Alabama School District’s Website Features Coaches Praying with Athletes September 5, 2015

Alabama School District’s Website Features Coaches Praying with Athletes

I don’t think I’ll ever understand why some school districts advertise how they’re breaking the law… because at this point they *have* to know they can’t push Christianity onto students, right?

For example, the Tallassee City Schools in Alabama should probably know better than to feature coaches praying with football players on the front page of the District’s website:

That wasn’t the only flaunting of illegal religious activity.

A local newspaper, the Tallassee Times, even wrote about a minister who was invited to pray with the District’s high school football team before (and during!) games:

Breakfast is called “the most important meal of the day.” It very likely applies for Tallassee football players.

“Coach (Mike) Battles asked if churches can feed the team on Friday mornings,” team chaplain and First United Methodist Church pastor Dric Williford said. “We give them a word and encourage them before the game.”

Williford is in his second season as chaplain. FUMC and other churches will provide the meals and meeting place for fellowship this season.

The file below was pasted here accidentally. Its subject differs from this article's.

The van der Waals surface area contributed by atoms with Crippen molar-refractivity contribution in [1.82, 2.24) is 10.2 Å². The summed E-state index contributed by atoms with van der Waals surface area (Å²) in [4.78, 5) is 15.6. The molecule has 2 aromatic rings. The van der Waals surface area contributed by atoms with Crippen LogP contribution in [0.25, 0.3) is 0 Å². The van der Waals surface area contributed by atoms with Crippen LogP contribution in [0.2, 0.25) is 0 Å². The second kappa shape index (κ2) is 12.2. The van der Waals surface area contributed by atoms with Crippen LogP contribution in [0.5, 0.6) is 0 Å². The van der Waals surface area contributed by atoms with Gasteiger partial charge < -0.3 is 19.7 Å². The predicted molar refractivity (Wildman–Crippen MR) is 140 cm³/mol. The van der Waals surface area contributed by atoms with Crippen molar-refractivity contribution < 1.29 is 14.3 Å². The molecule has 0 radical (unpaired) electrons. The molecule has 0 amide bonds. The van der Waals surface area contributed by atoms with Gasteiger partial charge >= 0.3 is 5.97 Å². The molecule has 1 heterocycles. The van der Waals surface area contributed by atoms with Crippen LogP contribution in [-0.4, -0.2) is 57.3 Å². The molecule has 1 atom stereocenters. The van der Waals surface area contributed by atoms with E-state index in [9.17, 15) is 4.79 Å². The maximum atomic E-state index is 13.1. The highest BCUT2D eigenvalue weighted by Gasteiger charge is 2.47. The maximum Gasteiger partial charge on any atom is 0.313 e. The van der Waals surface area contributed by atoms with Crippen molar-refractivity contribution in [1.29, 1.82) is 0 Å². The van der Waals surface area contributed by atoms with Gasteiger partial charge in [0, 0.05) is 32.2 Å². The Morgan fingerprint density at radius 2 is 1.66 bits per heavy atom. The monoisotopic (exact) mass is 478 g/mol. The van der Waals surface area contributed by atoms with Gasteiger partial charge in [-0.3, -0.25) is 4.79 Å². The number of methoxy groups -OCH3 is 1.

“I still do the Wednesday devotionals right after practice,” said Williford, who played some football in his day for the Slocomb Red Tops. “Playing ball, you always like that encouragement from the minister, to be the best that you could be. It’s a team sport, and you watch out for each other.”

Williford makes all the Friday games, even road games.

“I walk up and down the sidelines,” he said. “In the devotionals, I try to help them be better men and know God.”

Freedom From Religion Foundation attorney Sam Grover had everything he needed to warn the District on Friday to put a stop to this faith-based nonsense:

Staff praying with students, athletic team chaplains, and school-sponsored religious events at churches are all unconstitutional in a public school setting. The District must take immediate steps to remedy these flagrant constitutional violations.

Give Coach Battles’ openness in discussing these illegal practices with local media, it is apparent that he is either unaware of his constitutional obligations, or has chosen to ignore them. The District must inform Coach Battles that he must remain neutral toward religion and provide oversight to ensure that he respects his students’ freedom of conscience in the future. If he is unable or unwilling to do so, he must be removed from the football program.

Give it a day or two and I promise you they’ll raise the Persecution Flag in Alabama. The problem is that these coaches and school officials assume proselytizing is good for students. They’re oblivious to the idea that some of them might not be Christian or want to join in the prayers. Doing so could alienate them from their teammates and make them look bad in front of their coaches. That’s why we shouldn’t be putting students in that position in the first place.

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